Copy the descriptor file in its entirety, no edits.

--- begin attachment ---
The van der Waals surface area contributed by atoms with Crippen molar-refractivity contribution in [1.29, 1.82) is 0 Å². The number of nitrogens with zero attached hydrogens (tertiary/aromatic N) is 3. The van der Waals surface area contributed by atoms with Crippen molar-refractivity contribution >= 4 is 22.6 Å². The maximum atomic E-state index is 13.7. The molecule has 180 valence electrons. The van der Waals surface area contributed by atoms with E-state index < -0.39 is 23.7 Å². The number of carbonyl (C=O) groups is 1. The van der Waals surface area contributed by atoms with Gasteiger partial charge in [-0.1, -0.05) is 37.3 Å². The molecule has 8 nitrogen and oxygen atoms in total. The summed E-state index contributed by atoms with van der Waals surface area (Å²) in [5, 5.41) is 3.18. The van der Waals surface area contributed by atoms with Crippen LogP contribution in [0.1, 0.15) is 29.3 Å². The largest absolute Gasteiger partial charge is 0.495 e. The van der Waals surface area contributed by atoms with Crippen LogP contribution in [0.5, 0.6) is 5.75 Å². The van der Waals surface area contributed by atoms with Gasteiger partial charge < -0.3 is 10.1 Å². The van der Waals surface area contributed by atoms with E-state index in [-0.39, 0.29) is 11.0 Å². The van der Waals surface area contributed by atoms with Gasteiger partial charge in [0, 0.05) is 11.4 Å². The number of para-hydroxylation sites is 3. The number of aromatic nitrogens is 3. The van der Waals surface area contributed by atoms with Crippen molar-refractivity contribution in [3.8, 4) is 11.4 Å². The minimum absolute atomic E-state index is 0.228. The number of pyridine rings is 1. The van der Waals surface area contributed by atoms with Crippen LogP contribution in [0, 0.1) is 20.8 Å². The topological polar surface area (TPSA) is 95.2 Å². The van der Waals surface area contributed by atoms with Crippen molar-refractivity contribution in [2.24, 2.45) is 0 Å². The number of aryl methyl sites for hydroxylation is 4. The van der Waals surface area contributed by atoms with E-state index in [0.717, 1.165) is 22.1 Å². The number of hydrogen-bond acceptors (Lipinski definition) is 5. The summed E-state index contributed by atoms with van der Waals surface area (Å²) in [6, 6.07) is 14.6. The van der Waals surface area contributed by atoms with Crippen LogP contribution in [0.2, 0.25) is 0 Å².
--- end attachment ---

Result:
The van der Waals surface area contributed by atoms with Crippen molar-refractivity contribution in [1.29, 1.82) is 0 Å². The number of nitrogens with zero attached hydrogens (tertiary/aromatic N) is 3. The van der Waals surface area contributed by atoms with Crippen molar-refractivity contribution >= 4 is 22.6 Å². The maximum atomic E-state index is 13.7. The molecule has 180 valence electrons. The van der Waals surface area contributed by atoms with E-state index < -0.39 is 23.7 Å². The number of carbonyl (C=O) groups is 1. The van der Waals surface area contributed by atoms with Gasteiger partial charge in [-0.1, -0.05) is 37.3 Å². The molecule has 8 nitrogen and oxygen atoms in total. The summed E-state index contributed by atoms with van der Waals surface area (Å²) in [5, 5.41) is 3.18. The van der Waals surface area contributed by atoms with Crippen LogP contribution in [0.1, 0.15) is 29.3 Å². The largest absolute Gasteiger partial charge is 0.495 e. The van der Waals surface area contributed by atoms with Crippen LogP contribution in [0.5, 0.6) is 5.75 Å². The van der Waals surface area contributed by atoms with Gasteiger partial charge < -0.3 is 10.1 Å². The van der Waals surface area contributed by atoms with E-state index in [-0.39, 0.29) is 11.0 Å². The van der Waals surface area contributed by atoms with Gasteiger partial charge in [0, 0.05) is 11.4 Å². The number of para-hydroxylation sites is 3. The number of aromatic nitrogens is 3. The van der Waals surface area contributed by atoms with Crippen molar-refractivity contribution in [3.8, 4) is 11.4 Å². The minimum absolute atomic E-state index is 0.228. The number of pyridine rings is 1. The van der Waals surface area contributed by atoms with Crippen LogP contribution in [0, 0.1) is 20.8 Å². The topological polar surface area (TPSA) is 95.2 Å². The van der Waals surface area contributed by atoms with Crippen molar-refractivity contribution in [2.24, 2.45) is 0 Å². The number of aryl methyl sites for hydroxylation is 4. The van der Waals surface area contributed by atoms with E-state index in [0.717, 1.165) is 22.1 Å². The number of hydrogen-bond acceptors (Lipinski definition) is 5. The summed E-state index contributed by atoms with van der Waals surface area (Å²) in [6, 6.07) is 14.6. The van der Waals surface area contributed by atoms with Crippen LogP contribution in [0.2, 0.25) is 0 Å².